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Kansas-born farmer Justus Walker is prospering in Russia—one year after the U.S. and European Union began imposing sanctions against his adopted country over its aggression in Ukraine.
Walker, sporting a bushy beard reminiscent of a Russian peasant from past centuries, uses his Siberian dairy smallholding to support his missionary work.
He shot to fame in August, shortly after the Russian government banned Western food imports in retaliation for the sanctions.
The farmer told Russian TV that said his cheese had been struggling to compete with Italian mozzarella until the ban kicked in. He chortled as he added: "But now your Italian cheese won't be there!"
The clip went viral across Russia, turning the American farmer into an Internet meme, even though he opposes sanctions and says his remarks were taken out of context. His sales soared and there was even a boom in Walker-themed souvenirs.
"It's been nothing I could ever have thought of in my wildest dreams," he told The Associated Press by telephone.
Here is a look at Russia one year after the Western sanctions kicked in hours before Russia's March annexation of Crimea.
Sanctions and instability
Russia's "counter-sanctions" ban on food imports has forced up prices within Russia—meaning Walker earns more for his product. But he warns that it has also made the market unstable.
"I think the sanctions do more harm to the market than good because they pervert the cost mechanism," he said. "We have no idea what our product is supposed to cost anymore."
"You go to one place and it says 2,000 rubles ($35) a kilo, you go to another place and it says 900 rubles a kilo. Before it was pretty understandable, you were somewhere right around 750."
Sanctions have also thrown international projects into turmoil.
One of the main state-owned companies to be targeted by punitive measures is oil producer Rosneft. It had to postpone plans to drill in the Arctic with U.S. firm ExxonMobil. At the same time, sanctions have largely cut off state firms from international lending, making refinancing difficult, costly and a burden on the government.
However, Evgeny Gavrilenkov, chief economist at state-owned Sberbank, Russia's largest lender, argued that sanctions have inadvertently helped Russia's main oil and financial companies by forcing them to abandon riskier projects before the oil price fell.
"I think Russia should be very grateful for sanctions which were imposed a year ago," he said. "I can imagine easily that without sanctions, oil and gas companies could have started draining the North Pole and whatever in the Arctic, looking for energy which looked OK with $100, $110 oil, but if $40, $50, whatever, will be the new equilibrium, it's questionable."
U.S. and EU sanctions were meant to force Russia to back down in the Ukraine crisis—first over Crimea, then over its support for separatist rebels in eastern Ukraine.
That has not happened.
"The sanctions did not produce a change in Putin's foreign policy," said Brookings Institute fellow Lilia Shevtsova, although she added that the threat of further sanctions may have prevented open Russian military intervention in Ukraine.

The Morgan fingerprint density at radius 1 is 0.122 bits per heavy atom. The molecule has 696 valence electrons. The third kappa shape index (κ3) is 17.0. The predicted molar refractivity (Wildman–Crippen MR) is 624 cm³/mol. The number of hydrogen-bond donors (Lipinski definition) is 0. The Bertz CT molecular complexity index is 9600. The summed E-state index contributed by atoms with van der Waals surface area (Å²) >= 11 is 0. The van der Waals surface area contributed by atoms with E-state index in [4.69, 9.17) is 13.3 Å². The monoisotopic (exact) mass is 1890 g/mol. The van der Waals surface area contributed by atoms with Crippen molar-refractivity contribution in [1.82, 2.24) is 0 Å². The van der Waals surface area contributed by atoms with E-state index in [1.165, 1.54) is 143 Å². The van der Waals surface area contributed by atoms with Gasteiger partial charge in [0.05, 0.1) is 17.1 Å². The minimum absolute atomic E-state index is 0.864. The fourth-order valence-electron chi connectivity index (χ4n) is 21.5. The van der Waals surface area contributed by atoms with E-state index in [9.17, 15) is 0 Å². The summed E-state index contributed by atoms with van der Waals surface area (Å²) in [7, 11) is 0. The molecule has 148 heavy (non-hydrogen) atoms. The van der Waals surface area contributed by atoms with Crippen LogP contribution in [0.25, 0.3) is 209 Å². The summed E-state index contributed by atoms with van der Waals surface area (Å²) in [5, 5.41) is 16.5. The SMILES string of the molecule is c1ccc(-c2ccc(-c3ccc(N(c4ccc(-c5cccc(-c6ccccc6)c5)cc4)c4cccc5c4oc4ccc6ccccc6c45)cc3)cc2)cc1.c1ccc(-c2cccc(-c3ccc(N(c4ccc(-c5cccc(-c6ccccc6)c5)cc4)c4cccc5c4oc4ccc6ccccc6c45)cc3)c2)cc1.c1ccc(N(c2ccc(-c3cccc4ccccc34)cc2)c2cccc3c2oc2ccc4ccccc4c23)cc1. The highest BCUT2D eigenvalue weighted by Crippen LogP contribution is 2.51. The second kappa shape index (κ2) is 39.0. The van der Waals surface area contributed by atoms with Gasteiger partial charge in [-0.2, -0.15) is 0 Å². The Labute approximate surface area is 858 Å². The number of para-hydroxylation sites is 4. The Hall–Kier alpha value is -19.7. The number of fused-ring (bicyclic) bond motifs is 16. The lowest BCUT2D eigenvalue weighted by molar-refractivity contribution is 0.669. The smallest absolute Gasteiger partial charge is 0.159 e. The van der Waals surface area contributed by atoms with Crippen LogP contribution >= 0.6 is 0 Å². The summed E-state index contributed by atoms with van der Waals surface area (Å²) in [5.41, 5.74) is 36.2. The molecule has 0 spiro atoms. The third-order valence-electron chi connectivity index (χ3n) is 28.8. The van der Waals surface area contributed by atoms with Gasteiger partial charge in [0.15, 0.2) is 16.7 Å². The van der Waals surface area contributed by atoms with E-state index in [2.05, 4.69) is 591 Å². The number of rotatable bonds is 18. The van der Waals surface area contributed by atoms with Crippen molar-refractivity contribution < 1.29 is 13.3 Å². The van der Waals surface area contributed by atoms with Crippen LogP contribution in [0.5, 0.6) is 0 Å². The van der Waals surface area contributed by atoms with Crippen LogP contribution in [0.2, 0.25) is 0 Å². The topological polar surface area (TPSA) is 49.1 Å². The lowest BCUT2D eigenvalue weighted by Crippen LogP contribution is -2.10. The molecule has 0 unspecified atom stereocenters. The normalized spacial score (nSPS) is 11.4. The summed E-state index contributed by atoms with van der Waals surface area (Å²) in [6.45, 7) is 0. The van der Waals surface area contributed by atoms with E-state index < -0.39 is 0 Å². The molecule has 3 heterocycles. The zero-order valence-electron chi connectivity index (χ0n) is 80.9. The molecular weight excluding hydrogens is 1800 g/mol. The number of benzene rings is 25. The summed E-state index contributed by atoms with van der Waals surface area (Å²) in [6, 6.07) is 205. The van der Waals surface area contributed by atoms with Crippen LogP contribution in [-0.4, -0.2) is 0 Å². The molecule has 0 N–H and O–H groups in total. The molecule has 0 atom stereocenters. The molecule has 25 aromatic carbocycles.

Sanctions aimed at individuals failed to change Kremlin behavior and the broader economic punishment introduced later is mostly hurting ordinary people this year, according to Evgeny Gontmakher, an economics professor and former deputy minister of social affairs.
Government estimates say inflation could hit 12 percent this year, hurting workers whose jobs are already under pressure.
"If the sanctions continue, they mostly hit the ordinary population, not the elite," he said. "Inflation is a tax on the poor, most of all."
He said the oligarchs have not yet become restive.
"Among the business elite, there's a certain discontent, because the channels for economic cooperation with the West are blocked now, that's clear. But there's absolutely no sign yet of any open discontent or pressure on the president."
Sanctions are routinely cited in state media as the cause of most current economic problems. These include woes more properly blamed on over-dependence on oil revenue, Gontmakher said.
The government has managed "to shift the responsibility for it onto the West, and not our own systems and institutions," he said. "In that sense, the initiators of the sanctions have really lost out."
Despite a year of sanctions, President Vladimir Putin's approval rating has hovered well over 80 percent in recent months.
"Sanctions without popular dissent will hardly work" in weakening the government, said Shevtsova.
While the Ukraine crisis has taken the U.S. government's attention away from its "pivot to Asia" strategy, it has had the opposite effect in Russia, forcing the government to seek new partnerships.
The centerpiece is a 30-year, $400 billion gas deal with China signed in May, accompanied by various other deals with Asian and Middle Eastern nations.
"There is a lot of evidence which confirms that Russian authorities started to look for other partners - in Egypt, in India, in Indonesia, in China and in Turkey," said Yuri Zaitsev, an analyst at the Gaidar Institute in Moscow.
However, he warned that the new deals, such as a major energy deal with China, rarely fit the Russian government's stated goal of diversifying its economy away from oil and gas.
"It is all about natural resources," Zaitsev said. "It is not the high-technology sector, unfortunately, it is not the financial sector ... because these sectors require extra funding, extra investments."